They Might Be Giants: Tiny Desk Concert
The notion of being a geek has changed drastically since They Might Be Giants started out way back in 1982: Where geekhood once entailed social isolation and tastes too esoteric to accommodate broad social interaction, it's now worn like a badge of honor, embraced by diehards and dabblers alike. During They Might Be Giants' commercial rise in the late 1980s, finding fans of the band meant doing some winnowing. Today, they're everywhere, thanks in large part to a string of wonderful children's records and the high-profile themes to TV shows like The Daily Show and Malcolm in the Middle. As nerd culture and popular culture have become virtually indistinguishable, TMBG is nobody's secret; for proof, ask just about any kid.
Naturally, the two Johns at the core of TMBG — John Flansburgh and John Linnell, natch — don't have to strain too hard as they toggle back and forth between music for kids and music for adults. But it's been a while since they turned their attention toward the latter constituency, so a new grownup-centric TMBG album (and nationwide tour) is a bona fide event these days. Join Us came out earlier this week, and the band's travels to spread the word thankfully brought it through NPR's Washington, D.C., headquarters for an All Things Considered interview (airing today) and Tiny Desk Concert in the NPR Music offices.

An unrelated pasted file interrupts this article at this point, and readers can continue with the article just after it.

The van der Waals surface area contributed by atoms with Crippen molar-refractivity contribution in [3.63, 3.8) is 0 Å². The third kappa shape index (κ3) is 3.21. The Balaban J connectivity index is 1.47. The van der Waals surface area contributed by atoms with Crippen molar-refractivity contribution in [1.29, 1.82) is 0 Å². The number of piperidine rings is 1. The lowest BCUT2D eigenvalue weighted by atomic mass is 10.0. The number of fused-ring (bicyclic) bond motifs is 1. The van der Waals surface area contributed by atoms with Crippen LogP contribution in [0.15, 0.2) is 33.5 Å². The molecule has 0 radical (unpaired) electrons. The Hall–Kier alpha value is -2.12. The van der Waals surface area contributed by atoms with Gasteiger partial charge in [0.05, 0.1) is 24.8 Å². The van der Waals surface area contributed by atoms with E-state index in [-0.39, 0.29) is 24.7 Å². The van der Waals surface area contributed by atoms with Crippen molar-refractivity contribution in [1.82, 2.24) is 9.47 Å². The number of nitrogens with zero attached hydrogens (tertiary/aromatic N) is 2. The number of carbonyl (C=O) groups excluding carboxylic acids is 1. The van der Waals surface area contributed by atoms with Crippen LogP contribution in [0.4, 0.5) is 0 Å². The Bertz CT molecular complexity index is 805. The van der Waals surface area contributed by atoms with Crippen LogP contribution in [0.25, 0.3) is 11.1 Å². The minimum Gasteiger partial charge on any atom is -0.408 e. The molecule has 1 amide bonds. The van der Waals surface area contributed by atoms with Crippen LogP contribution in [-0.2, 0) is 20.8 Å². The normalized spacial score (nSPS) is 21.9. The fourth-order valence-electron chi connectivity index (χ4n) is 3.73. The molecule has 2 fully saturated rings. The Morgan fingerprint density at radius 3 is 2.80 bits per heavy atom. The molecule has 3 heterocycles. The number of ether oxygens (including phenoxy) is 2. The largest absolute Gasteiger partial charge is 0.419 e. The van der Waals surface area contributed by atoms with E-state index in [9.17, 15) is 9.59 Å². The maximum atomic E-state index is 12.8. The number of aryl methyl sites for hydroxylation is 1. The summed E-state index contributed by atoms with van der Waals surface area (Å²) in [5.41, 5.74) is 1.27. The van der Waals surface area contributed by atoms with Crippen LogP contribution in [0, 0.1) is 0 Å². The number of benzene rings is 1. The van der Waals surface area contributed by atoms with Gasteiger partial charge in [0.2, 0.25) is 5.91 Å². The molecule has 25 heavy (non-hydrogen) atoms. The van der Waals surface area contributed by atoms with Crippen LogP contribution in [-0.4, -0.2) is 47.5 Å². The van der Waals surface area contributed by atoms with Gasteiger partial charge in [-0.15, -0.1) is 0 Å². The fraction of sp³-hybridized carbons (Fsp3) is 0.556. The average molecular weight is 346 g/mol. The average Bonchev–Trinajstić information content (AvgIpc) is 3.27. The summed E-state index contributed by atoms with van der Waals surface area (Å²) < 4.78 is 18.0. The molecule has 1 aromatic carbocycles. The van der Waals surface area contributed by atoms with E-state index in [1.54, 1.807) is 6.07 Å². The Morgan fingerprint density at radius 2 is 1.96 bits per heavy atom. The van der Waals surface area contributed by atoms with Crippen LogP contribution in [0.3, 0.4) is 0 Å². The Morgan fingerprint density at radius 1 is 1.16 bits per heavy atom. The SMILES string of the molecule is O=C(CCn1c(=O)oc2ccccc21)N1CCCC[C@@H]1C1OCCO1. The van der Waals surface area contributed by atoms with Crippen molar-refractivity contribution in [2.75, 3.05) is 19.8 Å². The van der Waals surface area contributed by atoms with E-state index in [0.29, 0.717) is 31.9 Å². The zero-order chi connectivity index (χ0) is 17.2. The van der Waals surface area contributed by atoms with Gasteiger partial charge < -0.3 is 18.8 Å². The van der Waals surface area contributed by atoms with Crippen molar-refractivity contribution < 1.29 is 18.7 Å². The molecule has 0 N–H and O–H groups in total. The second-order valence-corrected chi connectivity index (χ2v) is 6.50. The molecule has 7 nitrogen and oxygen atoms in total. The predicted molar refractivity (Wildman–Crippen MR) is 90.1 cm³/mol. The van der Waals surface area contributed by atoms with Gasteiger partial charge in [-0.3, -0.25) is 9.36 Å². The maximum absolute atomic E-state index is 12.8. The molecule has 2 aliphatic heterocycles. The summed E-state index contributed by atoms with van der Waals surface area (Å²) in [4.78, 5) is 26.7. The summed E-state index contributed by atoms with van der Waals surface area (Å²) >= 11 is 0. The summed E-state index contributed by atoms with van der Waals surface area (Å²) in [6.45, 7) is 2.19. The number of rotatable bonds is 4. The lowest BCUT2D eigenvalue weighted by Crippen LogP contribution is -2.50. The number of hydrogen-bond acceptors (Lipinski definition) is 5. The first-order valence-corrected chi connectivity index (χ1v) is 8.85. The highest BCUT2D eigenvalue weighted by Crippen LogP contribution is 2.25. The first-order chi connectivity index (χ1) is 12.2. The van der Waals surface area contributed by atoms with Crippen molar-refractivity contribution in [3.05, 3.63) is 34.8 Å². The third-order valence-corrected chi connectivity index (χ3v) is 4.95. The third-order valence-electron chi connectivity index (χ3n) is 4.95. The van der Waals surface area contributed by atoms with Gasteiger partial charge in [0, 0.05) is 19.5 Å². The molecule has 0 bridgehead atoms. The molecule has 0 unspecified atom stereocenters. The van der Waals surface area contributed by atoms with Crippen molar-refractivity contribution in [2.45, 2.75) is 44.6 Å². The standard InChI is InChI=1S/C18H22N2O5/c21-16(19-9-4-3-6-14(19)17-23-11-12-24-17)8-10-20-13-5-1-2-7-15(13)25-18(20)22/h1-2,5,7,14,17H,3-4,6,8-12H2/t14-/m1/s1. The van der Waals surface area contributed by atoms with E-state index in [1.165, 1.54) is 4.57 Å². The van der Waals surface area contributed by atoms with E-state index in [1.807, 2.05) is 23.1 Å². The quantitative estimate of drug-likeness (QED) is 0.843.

A glance into the crowd assembled for the Tiny Desk show — recorded just this past Monday — revealed just how far-reaching They Might Be Giants' appeal has become. Given that the band's career is about to wrap up its third decade, that shouldn't come as a huge surprise, nor should the presence of excited teenagers and moppets in the audience. But the freshness of the material is still pretty remarkable, as two brand-new songs ("Can't Keep Johnny Down" and "Cloisonné") reside comfortably next to a classic chestnut ("Fingertips," a suite of 21 tiny tunes from 1992's Apollo 18).
If being a geek isn't as hard as it used to be, Flansburgh and Linnell deserve some of the thanks. Given the breathless excitement they generated in this building, their fans aren't shy about giving it to them these days.
Michael Katzif, Bob Boilen (cameras); edited by Michael Katzif; audio by Kevin Wait; photo by Emily Bogle/NPR
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